Rhodes Faculty Tell Why Elvis Remains Relevant
Publication Date: 1/8/2014
Today marks the beginning of Rhodes’ 2014 spring semester as well as the birthday of rock ′n′ roll icon Elvis Presley. One of the courses being offered in the Department of History is “Elvis Presley and America,” taught by Dr. Charles Hughes, who says, "Elvis Presley is not only one of the most important musicians of the 20th century, he also is a symbol for some of the most significant changes in the history of the United States.”
According to Hughes, few figures in U.S. history have been as compelling and controversial as Elvis. Fans still purchase his recordings and come to Memphis to visit Graceland, which is one of the most visited home tours in the United States. At the same time, from the pages of historical scholarship to the stages of American Idol, his legacy remains a potent subject of discussion and debate, including his mixing of musical genres, his suggestive dance moves, the people he was friends with, and even his political views. “He reminds us that – no matter who we are – we all have the potential to change the world,” says Hughes.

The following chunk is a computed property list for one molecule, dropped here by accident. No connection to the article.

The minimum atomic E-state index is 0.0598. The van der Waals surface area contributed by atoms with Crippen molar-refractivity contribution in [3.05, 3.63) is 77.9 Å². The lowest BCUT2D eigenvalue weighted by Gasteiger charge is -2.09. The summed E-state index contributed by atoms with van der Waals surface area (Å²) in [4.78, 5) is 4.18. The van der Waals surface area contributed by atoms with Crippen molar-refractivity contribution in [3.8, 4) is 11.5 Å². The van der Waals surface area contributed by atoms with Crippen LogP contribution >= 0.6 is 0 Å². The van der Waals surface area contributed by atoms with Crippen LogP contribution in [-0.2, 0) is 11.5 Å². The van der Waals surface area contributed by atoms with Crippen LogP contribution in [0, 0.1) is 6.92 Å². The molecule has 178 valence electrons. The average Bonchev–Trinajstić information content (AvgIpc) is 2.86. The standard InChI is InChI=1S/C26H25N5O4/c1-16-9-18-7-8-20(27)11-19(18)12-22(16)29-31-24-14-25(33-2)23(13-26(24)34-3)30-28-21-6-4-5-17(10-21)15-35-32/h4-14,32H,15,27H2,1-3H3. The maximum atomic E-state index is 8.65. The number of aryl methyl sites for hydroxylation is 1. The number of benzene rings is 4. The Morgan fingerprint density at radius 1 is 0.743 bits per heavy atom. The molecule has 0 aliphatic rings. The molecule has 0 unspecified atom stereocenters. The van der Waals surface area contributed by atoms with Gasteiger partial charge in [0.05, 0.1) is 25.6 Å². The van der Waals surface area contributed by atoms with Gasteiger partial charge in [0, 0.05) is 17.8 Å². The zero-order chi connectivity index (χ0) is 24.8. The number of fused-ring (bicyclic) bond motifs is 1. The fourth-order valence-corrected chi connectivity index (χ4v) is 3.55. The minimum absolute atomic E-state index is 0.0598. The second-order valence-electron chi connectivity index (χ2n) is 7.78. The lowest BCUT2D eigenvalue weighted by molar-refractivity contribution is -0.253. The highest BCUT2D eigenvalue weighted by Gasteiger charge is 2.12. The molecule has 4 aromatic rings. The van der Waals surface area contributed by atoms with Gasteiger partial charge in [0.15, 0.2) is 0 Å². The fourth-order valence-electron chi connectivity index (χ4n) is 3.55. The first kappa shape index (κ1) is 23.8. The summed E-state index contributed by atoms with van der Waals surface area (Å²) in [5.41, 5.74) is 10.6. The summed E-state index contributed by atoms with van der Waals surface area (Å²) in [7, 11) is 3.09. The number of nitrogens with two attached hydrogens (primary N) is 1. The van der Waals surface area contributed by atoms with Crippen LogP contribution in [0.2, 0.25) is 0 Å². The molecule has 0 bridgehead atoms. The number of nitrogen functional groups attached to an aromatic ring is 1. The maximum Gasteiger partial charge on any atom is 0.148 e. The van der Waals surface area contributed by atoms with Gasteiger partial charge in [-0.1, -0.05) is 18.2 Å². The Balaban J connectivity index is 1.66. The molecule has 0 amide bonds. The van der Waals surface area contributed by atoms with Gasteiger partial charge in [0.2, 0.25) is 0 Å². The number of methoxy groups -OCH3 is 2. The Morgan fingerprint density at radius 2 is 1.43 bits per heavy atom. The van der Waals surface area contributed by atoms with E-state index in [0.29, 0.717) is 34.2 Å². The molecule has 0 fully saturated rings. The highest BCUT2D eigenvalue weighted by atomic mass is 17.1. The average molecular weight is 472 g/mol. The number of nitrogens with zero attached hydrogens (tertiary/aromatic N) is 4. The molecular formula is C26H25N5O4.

In 2006, Rhodes’ Mike Curb Institute for Music became the steward of the house on Audubon Drive in Memphis that was bought by Elvis in 1956. It is being used for a student-produced house concert series called An Evening at Elvis’. Memphis-based band Star and Micey debuted the series in November. This spring’s line-up includes Blues Hall of Famer Bobby Rush.
John Bass, director of the Mike Curb Institute, agrees with Hughes that Elvis was one of the most influential people of the 20th century, not only in terms of music, but also in terms of broader culture. “His influence is still strong today. Plus, he was a Memphian! This is worth celebrating, and we are excited to be able to use his house on Audubon Drive as a resource to research the history of Memphis music and to support its future."